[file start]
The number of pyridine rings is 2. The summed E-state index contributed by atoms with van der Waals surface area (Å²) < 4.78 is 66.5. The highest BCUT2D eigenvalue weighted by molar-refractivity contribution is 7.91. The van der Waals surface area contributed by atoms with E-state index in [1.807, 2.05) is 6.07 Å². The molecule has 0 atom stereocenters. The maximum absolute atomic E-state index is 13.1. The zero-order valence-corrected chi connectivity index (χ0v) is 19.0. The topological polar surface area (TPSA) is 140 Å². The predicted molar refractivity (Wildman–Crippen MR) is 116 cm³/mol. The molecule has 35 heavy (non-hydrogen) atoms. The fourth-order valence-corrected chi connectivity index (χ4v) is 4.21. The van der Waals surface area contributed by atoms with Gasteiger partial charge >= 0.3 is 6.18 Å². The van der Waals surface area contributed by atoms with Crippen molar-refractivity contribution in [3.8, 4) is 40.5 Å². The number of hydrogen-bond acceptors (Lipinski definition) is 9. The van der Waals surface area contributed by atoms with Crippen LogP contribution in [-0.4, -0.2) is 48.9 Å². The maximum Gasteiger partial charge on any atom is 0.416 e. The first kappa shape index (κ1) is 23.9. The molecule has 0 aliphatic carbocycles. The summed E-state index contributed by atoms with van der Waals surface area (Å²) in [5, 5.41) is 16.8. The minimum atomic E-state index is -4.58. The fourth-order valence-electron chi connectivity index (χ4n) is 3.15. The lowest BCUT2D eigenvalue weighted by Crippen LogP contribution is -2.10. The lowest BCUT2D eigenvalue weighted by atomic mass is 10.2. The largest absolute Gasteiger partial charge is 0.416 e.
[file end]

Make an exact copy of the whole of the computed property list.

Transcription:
The number of pyridine rings is 2. The summed E-state index contributed by atoms with van der Waals surface area (Å²) < 4.78 is 66.5. The highest BCUT2D eigenvalue weighted by molar-refractivity contribution is 7.91. The van der Waals surface area contributed by atoms with E-state index in [1.807, 2.05) is 6.07 Å². The molecule has 0 atom stereocenters. The maximum absolute atomic E-state index is 13.1. The zero-order valence-corrected chi connectivity index (χ0v) is 19.0. The topological polar surface area (TPSA) is 140 Å². The predicted molar refractivity (Wildman–Crippen MR) is 116 cm³/mol. The molecule has 35 heavy (non-hydrogen) atoms. The fourth-order valence-corrected chi connectivity index (χ4v) is 4.21. The van der Waals surface area contributed by atoms with Gasteiger partial charge >= 0.3 is 6.18 Å². The van der Waals surface area contributed by atoms with Crippen molar-refractivity contribution in [3.8, 4) is 40.5 Å². The number of hydrogen-bond acceptors (Lipinski definition) is 9. The van der Waals surface area contributed by atoms with Crippen LogP contribution in [-0.4, -0.2) is 48.9 Å². The maximum Gasteiger partial charge on any atom is 0.416 e. The first kappa shape index (κ1) is 23.9. The molecule has 0 aliphatic carbocycles. The summed E-state index contributed by atoms with van der Waals surface area (Å²) in [5, 5.41) is 16.8. The minimum atomic E-state index is -4.58. The fourth-order valence-electron chi connectivity index (χ4n) is 3.15. The lowest BCUT2D eigenvalue weighted by Crippen LogP contribution is -2.10. The lowest BCUT2D eigenvalue weighted by atomic mass is 10.2. The largest absolute Gasteiger partial charge is 0.416 e.